Instead of taking the “Why aren’t you doing this or that” line, try having a conversation about what your young person finds helpful about their particular choices.
You will have approached studying for exams in your own way, which may or may not have been successful. Whatever the process you adopted and whatever the outcome, satisfactory or not, it was your experience. Your YP is now having his or her own experience, which may be similar to yours or may be entirely different.
We tend to assume that habits and practices which worked for us are the right ways of doing things and should work for everyone. If you studied best in silence, it’s hard to see someone working to the accompaniment of loud music. If you got up at the crack of dawn to revise it’s infuriating to see that hump still under the duvet in the middle of the morning. Perhaps you wish you had done things differently and are desperate to stop someone making what you see as the same mistakes.
There could be a reason why your YP needs to revise on the landing with notes spread all over the place so no one can get to the bathroom. There could be a reason for them doing what looks like nothing for ages then working obsessively and snapping at any interruptions. We work best when we work in the mode which suits our style, just as when you get a new piece of electronic or domestic equipment, you might read every word of the instructions before daring to touch it whereas someone else dives straight in and has a go. Neither is right or wrong, it’s just what suits the individual best.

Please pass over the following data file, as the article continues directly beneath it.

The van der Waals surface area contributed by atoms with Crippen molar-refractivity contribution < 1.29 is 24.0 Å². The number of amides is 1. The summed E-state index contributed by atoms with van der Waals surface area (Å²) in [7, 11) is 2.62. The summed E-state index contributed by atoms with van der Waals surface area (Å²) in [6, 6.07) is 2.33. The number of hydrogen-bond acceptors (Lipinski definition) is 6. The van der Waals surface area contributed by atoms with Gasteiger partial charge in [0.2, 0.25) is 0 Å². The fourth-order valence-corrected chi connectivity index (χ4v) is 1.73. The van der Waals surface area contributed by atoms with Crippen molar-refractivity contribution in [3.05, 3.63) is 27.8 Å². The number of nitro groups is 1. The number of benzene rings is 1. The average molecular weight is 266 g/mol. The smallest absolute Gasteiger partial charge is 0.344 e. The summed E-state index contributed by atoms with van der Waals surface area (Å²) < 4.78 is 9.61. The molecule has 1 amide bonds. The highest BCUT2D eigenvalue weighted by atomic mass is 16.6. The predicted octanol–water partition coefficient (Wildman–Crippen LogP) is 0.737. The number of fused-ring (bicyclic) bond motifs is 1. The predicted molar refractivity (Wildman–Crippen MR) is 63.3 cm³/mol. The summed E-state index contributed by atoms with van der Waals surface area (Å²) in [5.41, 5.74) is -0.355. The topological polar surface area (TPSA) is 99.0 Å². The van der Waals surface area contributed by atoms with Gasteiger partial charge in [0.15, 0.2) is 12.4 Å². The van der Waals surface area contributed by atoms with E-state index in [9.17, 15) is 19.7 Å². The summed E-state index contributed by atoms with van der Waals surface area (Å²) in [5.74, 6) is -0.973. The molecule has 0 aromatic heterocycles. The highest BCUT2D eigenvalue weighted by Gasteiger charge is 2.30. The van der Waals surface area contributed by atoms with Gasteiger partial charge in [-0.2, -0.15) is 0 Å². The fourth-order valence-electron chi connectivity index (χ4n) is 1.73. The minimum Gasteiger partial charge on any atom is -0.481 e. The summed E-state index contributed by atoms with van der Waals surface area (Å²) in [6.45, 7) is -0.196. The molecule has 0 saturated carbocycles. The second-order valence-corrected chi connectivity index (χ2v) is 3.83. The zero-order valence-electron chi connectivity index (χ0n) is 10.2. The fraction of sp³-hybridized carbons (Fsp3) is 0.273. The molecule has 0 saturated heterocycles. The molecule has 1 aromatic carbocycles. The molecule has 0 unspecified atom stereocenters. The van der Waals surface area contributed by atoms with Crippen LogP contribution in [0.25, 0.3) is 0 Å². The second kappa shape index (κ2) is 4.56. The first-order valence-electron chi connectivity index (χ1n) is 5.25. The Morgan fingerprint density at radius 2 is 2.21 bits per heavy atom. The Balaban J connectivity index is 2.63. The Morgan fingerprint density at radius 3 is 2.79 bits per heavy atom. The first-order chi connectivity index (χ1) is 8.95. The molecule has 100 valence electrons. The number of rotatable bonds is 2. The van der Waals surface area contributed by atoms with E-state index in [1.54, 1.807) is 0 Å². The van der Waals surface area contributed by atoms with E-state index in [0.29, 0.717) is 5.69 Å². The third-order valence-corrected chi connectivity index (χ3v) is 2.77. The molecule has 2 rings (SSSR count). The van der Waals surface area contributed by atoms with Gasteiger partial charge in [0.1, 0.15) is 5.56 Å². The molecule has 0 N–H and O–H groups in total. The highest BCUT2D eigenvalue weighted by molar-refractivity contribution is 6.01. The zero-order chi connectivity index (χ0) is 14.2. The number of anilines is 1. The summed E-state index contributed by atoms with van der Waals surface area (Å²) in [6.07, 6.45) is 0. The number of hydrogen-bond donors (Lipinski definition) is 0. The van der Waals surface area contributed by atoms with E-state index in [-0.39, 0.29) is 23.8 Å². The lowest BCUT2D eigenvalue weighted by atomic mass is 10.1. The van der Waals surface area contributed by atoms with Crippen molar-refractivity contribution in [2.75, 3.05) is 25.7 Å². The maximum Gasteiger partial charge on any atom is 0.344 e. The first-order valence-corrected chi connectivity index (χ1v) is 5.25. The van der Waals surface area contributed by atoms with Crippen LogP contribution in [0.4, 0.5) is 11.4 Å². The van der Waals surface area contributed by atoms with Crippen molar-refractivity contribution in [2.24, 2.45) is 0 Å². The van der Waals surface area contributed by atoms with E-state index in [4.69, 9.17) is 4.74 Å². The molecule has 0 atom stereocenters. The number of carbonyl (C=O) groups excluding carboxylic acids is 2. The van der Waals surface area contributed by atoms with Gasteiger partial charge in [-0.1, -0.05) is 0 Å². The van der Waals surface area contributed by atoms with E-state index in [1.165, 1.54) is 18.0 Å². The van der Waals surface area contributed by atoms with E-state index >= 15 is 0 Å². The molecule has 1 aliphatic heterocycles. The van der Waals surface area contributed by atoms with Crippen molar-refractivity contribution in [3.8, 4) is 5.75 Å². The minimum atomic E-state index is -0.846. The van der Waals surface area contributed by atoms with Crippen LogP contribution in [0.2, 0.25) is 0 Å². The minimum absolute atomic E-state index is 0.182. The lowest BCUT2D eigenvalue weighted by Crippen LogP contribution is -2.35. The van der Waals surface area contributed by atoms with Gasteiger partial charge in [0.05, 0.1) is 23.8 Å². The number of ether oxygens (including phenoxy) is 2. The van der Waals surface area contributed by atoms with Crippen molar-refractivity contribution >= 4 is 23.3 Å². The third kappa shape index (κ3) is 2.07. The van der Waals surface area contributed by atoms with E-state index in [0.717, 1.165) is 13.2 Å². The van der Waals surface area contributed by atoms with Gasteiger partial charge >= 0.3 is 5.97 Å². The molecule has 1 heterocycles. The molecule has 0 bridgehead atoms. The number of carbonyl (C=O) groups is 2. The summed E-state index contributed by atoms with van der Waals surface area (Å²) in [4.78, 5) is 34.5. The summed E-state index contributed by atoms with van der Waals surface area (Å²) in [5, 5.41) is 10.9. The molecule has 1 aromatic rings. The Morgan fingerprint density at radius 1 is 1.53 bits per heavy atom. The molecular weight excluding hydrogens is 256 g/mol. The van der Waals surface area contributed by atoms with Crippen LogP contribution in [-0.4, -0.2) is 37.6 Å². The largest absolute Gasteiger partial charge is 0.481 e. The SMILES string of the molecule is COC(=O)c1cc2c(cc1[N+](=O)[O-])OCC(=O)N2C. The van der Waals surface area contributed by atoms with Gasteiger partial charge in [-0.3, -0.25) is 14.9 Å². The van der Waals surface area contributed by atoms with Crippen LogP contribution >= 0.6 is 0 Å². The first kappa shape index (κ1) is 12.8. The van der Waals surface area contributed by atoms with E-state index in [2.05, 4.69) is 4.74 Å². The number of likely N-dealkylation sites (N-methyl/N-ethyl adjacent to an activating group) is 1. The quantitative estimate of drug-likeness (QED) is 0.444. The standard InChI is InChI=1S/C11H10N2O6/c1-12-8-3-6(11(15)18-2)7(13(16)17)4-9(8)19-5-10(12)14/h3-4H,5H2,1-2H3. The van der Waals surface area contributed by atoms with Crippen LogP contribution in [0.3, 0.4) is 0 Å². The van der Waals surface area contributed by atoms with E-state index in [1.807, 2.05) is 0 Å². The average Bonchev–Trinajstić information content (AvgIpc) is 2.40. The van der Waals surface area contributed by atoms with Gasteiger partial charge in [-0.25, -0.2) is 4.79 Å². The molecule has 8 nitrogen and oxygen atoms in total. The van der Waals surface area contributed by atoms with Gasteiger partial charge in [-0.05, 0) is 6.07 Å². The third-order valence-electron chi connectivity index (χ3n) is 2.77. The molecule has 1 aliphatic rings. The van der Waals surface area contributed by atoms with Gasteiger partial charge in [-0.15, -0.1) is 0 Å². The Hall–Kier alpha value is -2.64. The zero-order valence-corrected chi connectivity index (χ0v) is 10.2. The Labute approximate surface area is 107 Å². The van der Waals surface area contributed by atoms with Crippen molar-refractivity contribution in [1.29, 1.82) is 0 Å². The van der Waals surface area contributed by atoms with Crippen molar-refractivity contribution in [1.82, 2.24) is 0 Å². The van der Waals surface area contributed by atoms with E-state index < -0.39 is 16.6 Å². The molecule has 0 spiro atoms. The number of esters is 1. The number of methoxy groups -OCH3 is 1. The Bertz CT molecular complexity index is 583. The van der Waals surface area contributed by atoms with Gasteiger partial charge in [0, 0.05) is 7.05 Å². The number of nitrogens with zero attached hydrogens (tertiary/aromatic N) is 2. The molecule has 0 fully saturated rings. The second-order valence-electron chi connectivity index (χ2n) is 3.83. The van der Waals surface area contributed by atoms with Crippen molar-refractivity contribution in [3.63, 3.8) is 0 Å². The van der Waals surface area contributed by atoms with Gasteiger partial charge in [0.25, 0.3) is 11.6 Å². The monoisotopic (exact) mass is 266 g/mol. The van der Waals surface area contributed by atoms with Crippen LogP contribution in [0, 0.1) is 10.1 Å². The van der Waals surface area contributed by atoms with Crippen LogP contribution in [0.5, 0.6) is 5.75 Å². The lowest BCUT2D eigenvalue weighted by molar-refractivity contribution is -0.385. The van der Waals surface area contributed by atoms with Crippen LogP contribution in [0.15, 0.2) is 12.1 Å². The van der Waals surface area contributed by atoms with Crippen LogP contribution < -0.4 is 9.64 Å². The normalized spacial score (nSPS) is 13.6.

Here are some ways of learning and testing understanding of a topic. Some will appeal to you and some won’t. Some will hit the spot with your YP and some will be rejected. It might be quite interesting to explore your similarities and differences.
- Making a flow chart of the subject matter
- Making a Mind Map of the subject matter
- Using brightly coloured markers
- Using stickers
- Recording information and playing it back
- Explaining the subject matter as if to a child
- Explaining the topic to another student (or to you)
- Writing a Wikipedia-style entry
- Making diagrams and graphs
- Turning words into a diagram
- Turning a diagram into words
- Drawing cartoons or comic strips
- Flash cards
- Reading aloud
- Saying stuff out loud to yourself
- Putting sticky notes, labels, charts all over the place
- Linking pieces of music to different topics
- Colour coding
- Putting notes on jagged edged cards and fitting them together
- Repeating information to yourself as you walk around
- Chewing gum, touching objects as you study
- Using word association
- Making up mnemonics
And many more.
Talking about ways of learning and revising should help you to understand each other’s preferences. You could end up with a sounder understanding of what makes each other tick. Now there’s a result.